Robin Sampson

Excellent. A beautifully written novel. One of those books that you hate to end and stays with you for years. You will be inspired. I couldn't wait to see what happened next.Rueben's (motherless) family world is transformed by bullies and the hell they create. His older brother, Davy Land, gives his life to protect his family, is arrested and then on the lamb. Rueben's sickly father loves the Lord and believes in miracles. They go off to find the Davy. Amazing characters. Deep, with high morals. Loved it.


I think my new litmus test for a 5th star is whether I want to immediately start reading the book again. I loved this story, and the characters, and every drop of Enger's highlighter-worthy prose. Reuben, the narrator, is such an honest voice and I must say I couldn't get enough of his sister, Swede's, dialog and writing. I wish Mr. Enger would put down for me all of Swede's future literary works.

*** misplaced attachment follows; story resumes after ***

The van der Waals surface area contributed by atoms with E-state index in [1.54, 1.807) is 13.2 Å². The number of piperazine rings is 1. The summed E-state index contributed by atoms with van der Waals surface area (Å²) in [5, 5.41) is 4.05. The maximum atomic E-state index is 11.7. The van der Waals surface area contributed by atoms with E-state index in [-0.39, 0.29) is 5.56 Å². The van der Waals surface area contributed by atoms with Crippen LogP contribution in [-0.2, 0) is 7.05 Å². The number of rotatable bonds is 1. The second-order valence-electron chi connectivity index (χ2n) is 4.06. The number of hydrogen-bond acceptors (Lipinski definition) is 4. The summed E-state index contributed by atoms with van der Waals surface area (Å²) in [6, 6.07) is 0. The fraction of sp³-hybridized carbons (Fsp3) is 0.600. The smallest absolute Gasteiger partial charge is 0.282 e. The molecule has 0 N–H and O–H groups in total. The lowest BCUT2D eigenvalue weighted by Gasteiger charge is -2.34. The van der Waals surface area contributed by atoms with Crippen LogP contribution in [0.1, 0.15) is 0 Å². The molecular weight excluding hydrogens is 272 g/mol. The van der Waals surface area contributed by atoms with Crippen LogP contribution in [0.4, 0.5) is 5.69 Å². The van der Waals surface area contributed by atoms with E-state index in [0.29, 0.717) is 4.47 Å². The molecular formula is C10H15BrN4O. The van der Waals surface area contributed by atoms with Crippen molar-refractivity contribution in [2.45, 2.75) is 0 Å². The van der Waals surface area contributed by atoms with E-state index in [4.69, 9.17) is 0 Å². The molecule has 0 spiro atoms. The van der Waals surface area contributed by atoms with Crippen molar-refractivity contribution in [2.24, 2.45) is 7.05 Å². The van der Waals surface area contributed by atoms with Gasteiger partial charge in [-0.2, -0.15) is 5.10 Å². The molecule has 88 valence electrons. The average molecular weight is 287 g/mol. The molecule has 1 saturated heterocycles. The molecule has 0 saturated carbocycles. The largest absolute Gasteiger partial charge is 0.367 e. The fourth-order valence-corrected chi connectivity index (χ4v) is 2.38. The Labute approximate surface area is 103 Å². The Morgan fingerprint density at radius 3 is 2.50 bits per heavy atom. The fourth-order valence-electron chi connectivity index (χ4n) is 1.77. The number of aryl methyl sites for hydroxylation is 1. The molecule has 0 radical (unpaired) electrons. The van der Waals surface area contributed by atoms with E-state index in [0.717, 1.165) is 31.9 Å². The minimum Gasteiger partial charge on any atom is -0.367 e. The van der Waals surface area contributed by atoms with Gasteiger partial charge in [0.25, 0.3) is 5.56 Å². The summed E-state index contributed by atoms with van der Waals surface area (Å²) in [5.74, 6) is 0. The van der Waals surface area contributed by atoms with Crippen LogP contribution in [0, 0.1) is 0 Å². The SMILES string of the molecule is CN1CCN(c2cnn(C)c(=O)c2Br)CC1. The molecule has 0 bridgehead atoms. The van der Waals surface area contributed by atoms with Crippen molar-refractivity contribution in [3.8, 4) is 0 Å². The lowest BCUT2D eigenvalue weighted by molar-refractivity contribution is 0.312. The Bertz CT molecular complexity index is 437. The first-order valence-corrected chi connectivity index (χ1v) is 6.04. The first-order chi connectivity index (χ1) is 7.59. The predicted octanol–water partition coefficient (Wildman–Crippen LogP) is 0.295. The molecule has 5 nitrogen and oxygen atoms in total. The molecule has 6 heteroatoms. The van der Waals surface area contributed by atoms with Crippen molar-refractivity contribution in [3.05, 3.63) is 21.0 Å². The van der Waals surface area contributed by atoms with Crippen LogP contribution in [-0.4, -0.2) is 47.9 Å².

I'm rereading this again for a book club I'm hosting. It is one of my all-time favorite books because it has GREAT writing, a wonderful message, a twisting plot and has laugh out loud parts. When people ask me for a book to read, this is the first one I recommend.


I loved, loved, loved this book! The characters were so well developed, the language smooth and inviting, and the storyline thought provoking. We moved right in the middle of my reading so I would have to go days before I could pick it up again, but I could always slide right back into the story like I had never left. I borrowed this from my mom but I will buy my own copy so I can read it again!

Jason Caldwell